Posts tagged land swap
Read part one of this series here
Many supporters of the two-state solution are apprehensive that its failure would eventually lead to one state, bringing to an end its Jewish character. However, there are several well-articulated alternatives that should be examined.
The two-state solution has faced a number of problems that appear to be becoming more and more insurmountable. The question of territory and geographic boundaries lies at the heart of many of those concerns. Israel’s continued settlement enterprise eats away at the territory slated for a future Palestinian state. Furthermore, much of mainstream Israeli thought says that withdrawing to the 1949 Armistice Lines (the Green Line) would leave Israel with “indefensible borders.”
Equally important is the question of whether an independent Palestinian state within the Green Line would actually be viable. The lack of territorial contiguity between the West Bank and (more…)
A few quick notes on Israeli Prime Minister Binyamin Netanyahu’s speech to the US Congress on Tuesday:
- Netanyahu, when making the case for annexing large settlement blocs in the ever-unlikely event that he makes peace, inflated the number of settlers living east of the pre-1967 lines by roughly 150,000. It is not clear where the claim of 650,000 Israelis living beyond the Green Line came from but the motivation for his statistical augmentation is likely driven by his desire to make the prospect of withdrawal appear impossible, as Mondoweiss speculated. (more…)
In an Al-Jazeera Op-ed, Mark LeVine of UC Irvine picks up where Mickey Bergman and Amjad Atallah left off a few months ago in Foreign Policy magazine. LaVine discusses the zero-sum nature of a traditional two-state solution, and what needs to happen in order to move beyond the barriers it presents.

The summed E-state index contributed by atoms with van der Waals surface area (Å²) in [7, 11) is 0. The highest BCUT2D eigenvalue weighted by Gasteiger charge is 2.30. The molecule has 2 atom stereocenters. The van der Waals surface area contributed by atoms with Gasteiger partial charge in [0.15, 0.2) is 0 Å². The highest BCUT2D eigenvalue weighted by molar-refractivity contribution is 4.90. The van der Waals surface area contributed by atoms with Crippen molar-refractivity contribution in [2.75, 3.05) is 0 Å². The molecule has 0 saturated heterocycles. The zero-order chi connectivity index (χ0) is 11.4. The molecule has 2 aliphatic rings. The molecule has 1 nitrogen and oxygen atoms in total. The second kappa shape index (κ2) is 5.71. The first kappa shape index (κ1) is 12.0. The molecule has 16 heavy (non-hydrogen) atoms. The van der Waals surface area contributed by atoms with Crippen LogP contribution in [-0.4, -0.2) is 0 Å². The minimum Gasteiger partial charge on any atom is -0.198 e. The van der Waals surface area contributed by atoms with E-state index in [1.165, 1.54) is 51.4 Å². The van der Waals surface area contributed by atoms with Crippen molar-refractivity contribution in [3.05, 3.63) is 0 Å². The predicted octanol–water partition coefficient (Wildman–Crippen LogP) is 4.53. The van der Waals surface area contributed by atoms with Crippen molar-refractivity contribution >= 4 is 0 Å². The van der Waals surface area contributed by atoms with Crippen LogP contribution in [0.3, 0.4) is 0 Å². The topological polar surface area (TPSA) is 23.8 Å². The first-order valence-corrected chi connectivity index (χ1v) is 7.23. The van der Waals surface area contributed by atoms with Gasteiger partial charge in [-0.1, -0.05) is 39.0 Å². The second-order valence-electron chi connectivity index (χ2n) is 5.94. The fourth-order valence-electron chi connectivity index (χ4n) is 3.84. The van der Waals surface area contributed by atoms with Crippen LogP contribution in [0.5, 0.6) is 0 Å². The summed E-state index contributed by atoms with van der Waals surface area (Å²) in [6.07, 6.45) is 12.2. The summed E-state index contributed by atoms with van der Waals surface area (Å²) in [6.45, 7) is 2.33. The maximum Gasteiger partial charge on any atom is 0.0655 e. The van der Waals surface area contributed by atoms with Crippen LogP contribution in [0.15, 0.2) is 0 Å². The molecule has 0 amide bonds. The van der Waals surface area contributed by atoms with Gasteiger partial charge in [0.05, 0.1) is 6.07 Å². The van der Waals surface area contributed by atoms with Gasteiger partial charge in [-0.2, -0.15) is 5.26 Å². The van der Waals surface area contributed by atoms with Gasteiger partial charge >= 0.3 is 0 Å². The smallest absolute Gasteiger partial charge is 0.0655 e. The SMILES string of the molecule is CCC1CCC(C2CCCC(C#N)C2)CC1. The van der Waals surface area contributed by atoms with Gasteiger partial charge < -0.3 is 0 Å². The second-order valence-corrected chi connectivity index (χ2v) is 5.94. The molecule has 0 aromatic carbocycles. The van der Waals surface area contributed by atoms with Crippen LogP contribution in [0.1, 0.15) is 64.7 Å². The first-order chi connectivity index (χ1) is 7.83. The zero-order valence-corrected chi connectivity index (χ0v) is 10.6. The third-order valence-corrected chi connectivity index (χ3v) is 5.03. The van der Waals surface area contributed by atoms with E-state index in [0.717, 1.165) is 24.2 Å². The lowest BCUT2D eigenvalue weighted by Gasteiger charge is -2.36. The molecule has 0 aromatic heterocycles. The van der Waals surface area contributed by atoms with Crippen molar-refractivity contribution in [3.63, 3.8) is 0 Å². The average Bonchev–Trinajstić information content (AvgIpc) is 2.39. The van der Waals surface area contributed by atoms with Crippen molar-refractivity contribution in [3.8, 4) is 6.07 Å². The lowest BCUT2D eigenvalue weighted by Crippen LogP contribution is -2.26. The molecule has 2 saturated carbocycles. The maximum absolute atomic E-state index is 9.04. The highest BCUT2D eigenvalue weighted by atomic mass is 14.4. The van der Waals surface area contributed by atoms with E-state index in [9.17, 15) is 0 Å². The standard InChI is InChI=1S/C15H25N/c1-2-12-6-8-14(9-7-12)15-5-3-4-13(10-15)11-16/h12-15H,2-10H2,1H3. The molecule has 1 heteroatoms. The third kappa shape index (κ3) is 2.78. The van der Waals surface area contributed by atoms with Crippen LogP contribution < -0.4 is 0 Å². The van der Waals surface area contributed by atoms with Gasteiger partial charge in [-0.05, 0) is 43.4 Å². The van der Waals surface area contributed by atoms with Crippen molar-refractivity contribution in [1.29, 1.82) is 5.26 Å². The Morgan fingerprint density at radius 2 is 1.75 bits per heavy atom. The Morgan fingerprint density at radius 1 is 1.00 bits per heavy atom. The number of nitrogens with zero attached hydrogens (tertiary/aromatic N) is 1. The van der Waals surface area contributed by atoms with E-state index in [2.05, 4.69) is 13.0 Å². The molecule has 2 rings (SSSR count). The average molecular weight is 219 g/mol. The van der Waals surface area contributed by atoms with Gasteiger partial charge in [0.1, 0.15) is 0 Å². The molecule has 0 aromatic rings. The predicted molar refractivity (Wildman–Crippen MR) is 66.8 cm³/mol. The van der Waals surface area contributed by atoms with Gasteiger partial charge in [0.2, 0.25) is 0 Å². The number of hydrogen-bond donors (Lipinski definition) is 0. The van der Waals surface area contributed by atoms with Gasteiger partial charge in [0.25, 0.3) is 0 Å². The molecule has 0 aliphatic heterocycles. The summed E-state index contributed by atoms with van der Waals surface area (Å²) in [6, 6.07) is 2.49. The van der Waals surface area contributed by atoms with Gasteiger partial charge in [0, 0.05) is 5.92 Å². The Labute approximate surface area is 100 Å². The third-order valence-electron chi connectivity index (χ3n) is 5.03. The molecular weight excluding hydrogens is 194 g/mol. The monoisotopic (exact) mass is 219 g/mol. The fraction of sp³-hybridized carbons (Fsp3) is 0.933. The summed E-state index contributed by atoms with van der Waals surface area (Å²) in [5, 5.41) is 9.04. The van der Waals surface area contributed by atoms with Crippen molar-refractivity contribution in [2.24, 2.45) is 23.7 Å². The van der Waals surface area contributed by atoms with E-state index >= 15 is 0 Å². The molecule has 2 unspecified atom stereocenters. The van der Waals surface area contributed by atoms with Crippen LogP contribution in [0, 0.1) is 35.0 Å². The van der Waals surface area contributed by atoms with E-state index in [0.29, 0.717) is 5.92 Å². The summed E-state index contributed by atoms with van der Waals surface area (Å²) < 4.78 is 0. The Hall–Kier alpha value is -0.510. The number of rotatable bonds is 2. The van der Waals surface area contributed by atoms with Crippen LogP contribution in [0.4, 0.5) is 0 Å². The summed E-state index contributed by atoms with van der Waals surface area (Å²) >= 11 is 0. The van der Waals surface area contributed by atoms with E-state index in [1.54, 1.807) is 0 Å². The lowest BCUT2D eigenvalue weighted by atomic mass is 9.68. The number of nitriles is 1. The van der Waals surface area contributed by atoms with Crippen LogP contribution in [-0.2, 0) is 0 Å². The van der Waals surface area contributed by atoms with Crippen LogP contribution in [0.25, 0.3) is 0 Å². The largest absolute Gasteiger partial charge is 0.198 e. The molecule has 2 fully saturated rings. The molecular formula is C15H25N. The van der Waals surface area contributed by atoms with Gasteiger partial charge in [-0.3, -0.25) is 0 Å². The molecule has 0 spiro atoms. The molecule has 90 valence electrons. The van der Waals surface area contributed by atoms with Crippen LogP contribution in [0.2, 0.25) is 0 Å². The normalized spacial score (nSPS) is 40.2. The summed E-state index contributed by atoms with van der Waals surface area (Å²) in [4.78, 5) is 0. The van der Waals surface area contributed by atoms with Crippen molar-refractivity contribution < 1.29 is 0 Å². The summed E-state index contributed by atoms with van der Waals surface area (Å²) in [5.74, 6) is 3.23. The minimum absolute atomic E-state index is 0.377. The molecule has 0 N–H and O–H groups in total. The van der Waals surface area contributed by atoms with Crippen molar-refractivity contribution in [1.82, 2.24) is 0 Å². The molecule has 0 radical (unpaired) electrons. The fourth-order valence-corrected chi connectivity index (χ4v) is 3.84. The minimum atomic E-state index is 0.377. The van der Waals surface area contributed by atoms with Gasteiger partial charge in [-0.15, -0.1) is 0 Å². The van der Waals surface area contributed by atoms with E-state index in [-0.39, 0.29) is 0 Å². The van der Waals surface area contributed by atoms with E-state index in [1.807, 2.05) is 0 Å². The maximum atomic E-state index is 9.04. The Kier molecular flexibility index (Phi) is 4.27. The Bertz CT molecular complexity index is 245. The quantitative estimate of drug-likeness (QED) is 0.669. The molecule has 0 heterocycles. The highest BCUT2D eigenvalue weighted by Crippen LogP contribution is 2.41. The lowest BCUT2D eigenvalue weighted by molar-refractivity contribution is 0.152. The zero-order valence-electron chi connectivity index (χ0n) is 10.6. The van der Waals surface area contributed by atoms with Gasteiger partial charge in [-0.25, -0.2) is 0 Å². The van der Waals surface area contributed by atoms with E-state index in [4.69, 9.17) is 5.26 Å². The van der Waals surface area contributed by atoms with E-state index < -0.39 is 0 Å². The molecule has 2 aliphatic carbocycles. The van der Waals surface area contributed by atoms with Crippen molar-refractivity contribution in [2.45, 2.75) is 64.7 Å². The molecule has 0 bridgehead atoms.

LaVine correctly points out that both nations (Palestinian and Israeli) lay claim to the entirety of a single piece of land. With a modern and traditional understanding of sovereignty, this conflict is nearly impossible to reconcile while simultaneously satisfying the national needs of both peoples. Rejecting the idea of a one-state, bi-national solution, LaVine suggests re-thinking the contemporary concept of sovereignty.
The world’s concept of state sovereignty has remained fairly static since (more…)
Note: For the purposes of this article, a “population transfer” is understood to include land swaps of populated land.
A test of ideology awaits the Israeli left next week. Similarly, the constraints on Israeli government power will be tested in what may be a trial-run for future scenarios involving the two-state solution. Government officials on Saturday announced that Israeli Prime Minister Binyamin Netanyahu will present plans to UN Secretary-General Ban Ki-Moon on Monday in New York for a unilateral Israeli withdrawal from the northern half of the border-town of Ghajar. The town’s residents say they are Syrian, the UN says that the town is split between Israel and Lebanon, and nearly all of its residents hold Israeli citizenship. So the question becomes, is Israel planning on transferring its own citizens to an enemy state, which the transferees claim they have no connection to?
In the past year, the Israeli left has reacted strongly and loudly to hints by Foreign Minister Avigdor Lieberman of plans – or even the floating of ideas – of transfering some Israeli-Arabs to Palestinian control. The thought of a forced population transfer is indeed repulsive. Although any two-state solution between Israelis and Palestinians will need to deal with many issues relating to citizenship and (more…)